Syria's government signals willingness to negotiate

The Syrian government says it is ready for talks with the armed opposition to President Bashar al-Assad. Foreign Minister Walid al-Moallem said on February 24 in Moscow that Syria is open to dialogue with those who want to take part. The foreign minister is meeting with his Russian counterpart Sergei Lavrov, who said last week there is no military solution to the Syrian crisis and that continued fighting between rebels and government forces will lead to "mutual destruction."

Russian Prime Minister Dmitri Medvedev recently expressed doubts about the ability of the Assad government to remain in power. Medvedev said in an interview with Brazil's O Globo newspaper that the future of the decades-old regime is secondary to finding a peaceful solution. Setting upon a venue for negotiations, said the Russian leader, is of critical importance, said Medvedev, rather than supplying arms to any of the parties to the conflict or proclaiming as legitimate one side or the other. 

A desire for an end to arms shipments was echoed by Patriarch Gregory III Laham of the Melkite Catholic Church. He begged for a diplomatic solution and appealed to the conscience of people of good will. "We beg them to listen to our voice and to see the suffering of the Syrian people. No one has the right to exonerate himself or deny his responsibility in the face of these massacres, this destruction and these acts of violence, or in the face of hatred and rancor between sons of the same homeland." 

Syrian opposition activists report government warplanes attacking rebel districts in Damascus and Aleppo on the day before. Activists posted videos on the Internet claiming to show the aftermath of air strikes on rebel strongholds in the eastern suburbs of Damascus and the Aleppo suburb of Ezaz.  There was no immediate word about casualties. Patriarch Gregory III Laham referred to three successive explosions in the Mazraa district of Damascus that left 53 persons dead, 235 wounded and serious material damage to a school and a hospital.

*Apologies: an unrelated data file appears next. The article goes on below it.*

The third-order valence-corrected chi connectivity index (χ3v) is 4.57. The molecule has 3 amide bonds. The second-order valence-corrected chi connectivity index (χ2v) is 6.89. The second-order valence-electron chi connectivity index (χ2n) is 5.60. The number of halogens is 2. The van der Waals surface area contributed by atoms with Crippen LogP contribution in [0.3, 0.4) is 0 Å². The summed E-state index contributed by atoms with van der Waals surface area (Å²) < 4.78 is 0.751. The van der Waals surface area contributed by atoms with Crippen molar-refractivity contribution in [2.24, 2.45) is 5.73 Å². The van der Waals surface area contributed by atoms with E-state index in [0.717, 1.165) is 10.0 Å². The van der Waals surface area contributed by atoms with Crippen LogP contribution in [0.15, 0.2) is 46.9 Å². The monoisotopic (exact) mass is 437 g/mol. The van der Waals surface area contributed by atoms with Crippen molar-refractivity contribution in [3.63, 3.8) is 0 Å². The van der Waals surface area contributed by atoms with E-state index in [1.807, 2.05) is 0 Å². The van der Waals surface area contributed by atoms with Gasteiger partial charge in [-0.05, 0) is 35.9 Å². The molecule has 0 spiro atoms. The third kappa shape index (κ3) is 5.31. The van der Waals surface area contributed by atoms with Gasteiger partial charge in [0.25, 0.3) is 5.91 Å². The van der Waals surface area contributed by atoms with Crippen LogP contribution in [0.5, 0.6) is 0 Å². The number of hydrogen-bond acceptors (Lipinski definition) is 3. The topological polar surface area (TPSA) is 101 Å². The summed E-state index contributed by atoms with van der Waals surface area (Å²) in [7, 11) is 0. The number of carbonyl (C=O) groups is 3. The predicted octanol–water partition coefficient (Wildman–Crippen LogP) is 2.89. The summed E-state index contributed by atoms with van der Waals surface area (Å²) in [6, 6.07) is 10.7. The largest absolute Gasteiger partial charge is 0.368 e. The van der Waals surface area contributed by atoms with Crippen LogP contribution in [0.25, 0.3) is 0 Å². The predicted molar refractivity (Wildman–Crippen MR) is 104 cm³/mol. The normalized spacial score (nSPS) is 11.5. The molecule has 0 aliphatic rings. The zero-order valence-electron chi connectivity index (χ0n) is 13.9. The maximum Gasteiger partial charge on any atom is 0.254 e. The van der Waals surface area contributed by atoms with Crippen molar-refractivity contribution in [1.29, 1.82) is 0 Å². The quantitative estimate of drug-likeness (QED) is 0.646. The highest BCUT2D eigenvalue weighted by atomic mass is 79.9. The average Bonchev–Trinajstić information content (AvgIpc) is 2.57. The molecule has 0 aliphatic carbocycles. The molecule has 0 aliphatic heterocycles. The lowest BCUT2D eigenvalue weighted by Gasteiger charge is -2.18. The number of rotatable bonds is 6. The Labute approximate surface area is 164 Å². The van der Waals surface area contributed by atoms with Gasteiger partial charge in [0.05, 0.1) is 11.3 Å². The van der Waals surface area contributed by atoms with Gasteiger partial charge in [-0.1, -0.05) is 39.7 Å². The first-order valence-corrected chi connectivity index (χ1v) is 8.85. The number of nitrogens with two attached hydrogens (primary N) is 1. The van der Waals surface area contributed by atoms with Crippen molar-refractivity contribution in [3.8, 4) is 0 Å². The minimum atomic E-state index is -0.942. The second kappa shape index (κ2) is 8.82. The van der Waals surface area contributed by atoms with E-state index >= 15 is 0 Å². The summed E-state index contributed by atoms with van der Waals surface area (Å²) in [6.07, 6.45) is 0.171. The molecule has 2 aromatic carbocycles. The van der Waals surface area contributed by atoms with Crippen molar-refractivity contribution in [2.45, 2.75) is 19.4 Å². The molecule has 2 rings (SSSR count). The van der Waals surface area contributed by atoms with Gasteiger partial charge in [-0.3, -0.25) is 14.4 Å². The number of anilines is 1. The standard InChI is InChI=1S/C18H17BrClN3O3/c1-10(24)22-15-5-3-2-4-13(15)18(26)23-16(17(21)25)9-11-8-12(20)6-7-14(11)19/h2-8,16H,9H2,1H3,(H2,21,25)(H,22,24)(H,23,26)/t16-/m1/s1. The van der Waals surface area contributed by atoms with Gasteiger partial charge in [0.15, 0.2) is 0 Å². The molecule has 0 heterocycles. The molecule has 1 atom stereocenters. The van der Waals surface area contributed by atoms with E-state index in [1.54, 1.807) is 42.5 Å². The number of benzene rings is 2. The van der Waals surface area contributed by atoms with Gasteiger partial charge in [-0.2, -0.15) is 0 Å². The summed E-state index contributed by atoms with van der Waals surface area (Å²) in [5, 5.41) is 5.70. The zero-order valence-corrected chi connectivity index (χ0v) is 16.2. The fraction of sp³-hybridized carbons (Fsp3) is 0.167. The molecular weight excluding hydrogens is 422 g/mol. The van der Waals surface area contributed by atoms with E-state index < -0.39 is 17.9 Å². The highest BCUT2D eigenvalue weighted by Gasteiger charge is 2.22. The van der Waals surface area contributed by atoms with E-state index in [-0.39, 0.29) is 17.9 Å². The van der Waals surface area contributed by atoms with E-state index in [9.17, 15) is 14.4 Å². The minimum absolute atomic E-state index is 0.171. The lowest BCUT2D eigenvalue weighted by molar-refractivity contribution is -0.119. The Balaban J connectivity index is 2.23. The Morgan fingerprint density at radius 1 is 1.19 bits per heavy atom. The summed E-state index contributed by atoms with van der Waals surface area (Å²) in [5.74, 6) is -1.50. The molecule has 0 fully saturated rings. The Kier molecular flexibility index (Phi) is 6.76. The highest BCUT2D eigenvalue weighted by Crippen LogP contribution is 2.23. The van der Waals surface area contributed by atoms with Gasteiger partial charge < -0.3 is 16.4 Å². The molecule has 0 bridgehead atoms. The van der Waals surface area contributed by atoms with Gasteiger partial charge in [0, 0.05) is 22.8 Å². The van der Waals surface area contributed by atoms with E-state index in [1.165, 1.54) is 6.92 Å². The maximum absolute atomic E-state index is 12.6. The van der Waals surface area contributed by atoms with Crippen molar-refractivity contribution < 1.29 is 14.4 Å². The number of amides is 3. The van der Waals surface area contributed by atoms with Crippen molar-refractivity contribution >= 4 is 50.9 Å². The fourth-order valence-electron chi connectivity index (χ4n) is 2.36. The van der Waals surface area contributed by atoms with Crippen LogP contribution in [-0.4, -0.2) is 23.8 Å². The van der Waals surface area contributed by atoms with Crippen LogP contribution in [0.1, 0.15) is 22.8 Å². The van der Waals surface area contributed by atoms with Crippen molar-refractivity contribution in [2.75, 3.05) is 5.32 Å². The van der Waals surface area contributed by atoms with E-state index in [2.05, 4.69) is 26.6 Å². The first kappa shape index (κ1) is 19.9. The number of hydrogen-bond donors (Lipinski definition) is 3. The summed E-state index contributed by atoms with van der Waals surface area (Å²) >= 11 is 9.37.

Opposition sources also say rebels captured a suspected former nuclear site that was destroyed in a 2007 airstrike that Syria blamed on Israel at that time.  Syria later razed the structures in Deir el-Zour province.  The U.N. nuclear agency says the site may have included a partially built nuclear reactor.
 
In other developments, French freelance photographer Olivier Voisin died in a Turkish hospital of shrapnel wounds sustained while covering the Syrian conflict near the northwestern town of Idlib.  The 35-year old South Korea-born journalist was covering the operations of an armed opposition group when he was hit by an exploding shell on February 21.  He had been rushed to a hospital in the Turkish city of Antakya. Voisin covered the Syrian civil war for French and international media.  At least 21 journalists have been killed in Syria since the start of the two-year conflict, one of the world's deadliest for the media.
 
- from VOA and agency reports.
 
 
 

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